Russia sanctions ‘not fully priced in’ amid Black Sea turmoil: Rabobank

4 Mar 2022 | Tim Worledge

The full scope of sanctions against the Russian government, businesses, financial and other entities may not yet be fully priced in and leaves the potential for further price rises, a report from Dutch bank Rabobank has warned in a report.

The specialist agriculture bank estimated that Ukraine – which was in the middle of a strong export programme – still holds export balances of around 7 million mt for corn, 6 million mt of wheat and around 3 million mt of sunflower oil, all of which will now struggle to be exported.

However, while current corn and wheat prices probably allow for the impact of lost export capacity, the extent to which Russian sanctions, or potential damage to planting in the weeks ahead, has currently been factored in to global prices.

“A further escalation and recent heavy sanctions on Russia, which will disrupt Russian exports of grains, energy and fertilisers, is only to a limited extent price in and could still drive prices up,” Stefan Vogel, the bank’s General Manager of Research said.

The bank noted that a direct ban of Russian grains is unlikely, on humanitarian grounds, but said “indirect disruptions are occurring.”

It remained too soon to call the impact on 2022 production as well, with wheat, rapeseed and over half of the barley crop sown, and corn and sunflower planting usually starting from April.

“The length of the war and the extent of the disruptions will be crucial to monitor,” the report said.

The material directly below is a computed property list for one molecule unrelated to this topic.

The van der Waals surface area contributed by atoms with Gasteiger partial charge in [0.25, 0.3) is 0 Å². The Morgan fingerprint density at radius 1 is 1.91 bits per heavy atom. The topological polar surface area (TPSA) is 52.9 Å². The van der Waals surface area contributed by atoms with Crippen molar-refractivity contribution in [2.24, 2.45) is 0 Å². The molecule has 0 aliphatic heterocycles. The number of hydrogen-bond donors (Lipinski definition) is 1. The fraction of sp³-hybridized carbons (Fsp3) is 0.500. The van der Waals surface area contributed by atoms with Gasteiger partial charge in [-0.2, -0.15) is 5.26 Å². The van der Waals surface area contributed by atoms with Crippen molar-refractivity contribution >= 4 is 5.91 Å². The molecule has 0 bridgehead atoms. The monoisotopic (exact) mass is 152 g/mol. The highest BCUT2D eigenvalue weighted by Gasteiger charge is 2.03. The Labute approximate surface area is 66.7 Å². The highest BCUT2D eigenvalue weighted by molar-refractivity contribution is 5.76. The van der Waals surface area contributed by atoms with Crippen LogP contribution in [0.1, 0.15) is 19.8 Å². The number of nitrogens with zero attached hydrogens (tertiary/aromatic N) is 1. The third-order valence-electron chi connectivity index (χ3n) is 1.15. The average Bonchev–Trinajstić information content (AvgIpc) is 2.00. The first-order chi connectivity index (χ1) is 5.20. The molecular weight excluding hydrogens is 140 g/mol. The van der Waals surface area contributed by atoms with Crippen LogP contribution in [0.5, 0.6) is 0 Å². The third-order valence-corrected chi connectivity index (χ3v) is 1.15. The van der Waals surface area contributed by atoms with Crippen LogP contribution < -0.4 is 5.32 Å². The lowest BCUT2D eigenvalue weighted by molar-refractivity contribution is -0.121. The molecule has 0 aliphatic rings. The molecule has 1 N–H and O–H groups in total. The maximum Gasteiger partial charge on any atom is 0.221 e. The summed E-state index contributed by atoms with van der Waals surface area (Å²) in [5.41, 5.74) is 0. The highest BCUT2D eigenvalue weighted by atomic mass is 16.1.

According to Rabobank calculations, Ukraine typically exports 25 million mt of wheat - around 12% of global trade - and 35 million mt of corn, or 16% of world trade.

Alongside that, the country exports 3 million mt of rapeseed and 7 million mt of sunoil and 18% of barley.

Appraising the likely impact of sanctions, and despite grains expected to be spared from direct penalties, Rabobank highlighted that surging costs of inputs and Russia’s suspension from the international payment system known as Swift would also hurt.

“Swift sanctions recently introduced by the EU and the US will cut deeply into the ability of Russia to receive international payments for its exports and could significantly limit the capability to pay for all exported goods, including food, fertiliser and energy,” Rabobank said.

With Russia also exporting 13% of the world’s crude oil and 9% of natural gas, any disruption is also likely to drive prices for key inputs like urea and diesel higher.